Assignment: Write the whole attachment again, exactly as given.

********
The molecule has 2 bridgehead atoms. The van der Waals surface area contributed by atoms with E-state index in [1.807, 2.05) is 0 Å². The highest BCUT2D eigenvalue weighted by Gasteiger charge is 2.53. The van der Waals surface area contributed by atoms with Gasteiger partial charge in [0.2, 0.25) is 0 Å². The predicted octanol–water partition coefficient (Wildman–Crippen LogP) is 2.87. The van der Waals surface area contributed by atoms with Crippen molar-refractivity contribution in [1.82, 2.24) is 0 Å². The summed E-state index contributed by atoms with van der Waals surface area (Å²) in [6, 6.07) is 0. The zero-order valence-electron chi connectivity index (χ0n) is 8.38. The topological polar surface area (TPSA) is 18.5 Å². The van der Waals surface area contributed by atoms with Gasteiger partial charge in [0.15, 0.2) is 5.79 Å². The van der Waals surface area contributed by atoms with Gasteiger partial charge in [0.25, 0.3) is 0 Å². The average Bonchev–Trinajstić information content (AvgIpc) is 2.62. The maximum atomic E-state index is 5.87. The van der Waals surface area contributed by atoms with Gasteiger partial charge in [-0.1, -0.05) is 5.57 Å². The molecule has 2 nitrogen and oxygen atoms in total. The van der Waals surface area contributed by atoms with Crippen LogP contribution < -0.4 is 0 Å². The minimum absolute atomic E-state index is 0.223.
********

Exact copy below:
The molecule has 2 bridgehead atoms. The van der Waals surface area contributed by atoms with E-state index in [1.807, 2.05) is 0 Å². The highest BCUT2D eigenvalue weighted by Gasteiger charge is 2.53. The van der Waals surface area contributed by atoms with Gasteiger partial charge in [0.2, 0.25) is 0 Å². The predicted octanol–water partition coefficient (Wildman–Crippen LogP) is 2.87. The van der Waals surface area contributed by atoms with Crippen molar-refractivity contribution in [1.82, 2.24) is 0 Å². The summed E-state index contributed by atoms with van der Waals surface area (Å²) in [6, 6.07) is 0. The zero-order valence-electron chi connectivity index (χ0n) is 8.38. The topological polar surface area (TPSA) is 18.5 Å². The van der Waals surface area contributed by atoms with Gasteiger partial charge in [0.15, 0.2) is 5.79 Å². The van der Waals surface area contributed by atoms with Gasteiger partial charge in [0.25, 0.3) is 0 Å². The average Bonchev–Trinajstić information content (AvgIpc) is 2.62. The maximum atomic E-state index is 5.87. The van der Waals surface area contributed by atoms with Gasteiger partial charge in [-0.1, -0.05) is 5.57 Å². The molecule has 2 nitrogen and oxygen atoms in total. The van der Waals surface area contributed by atoms with Crippen LogP contribution < -0.4 is 0 Å². The minimum absolute atomic E-state index is 0.223.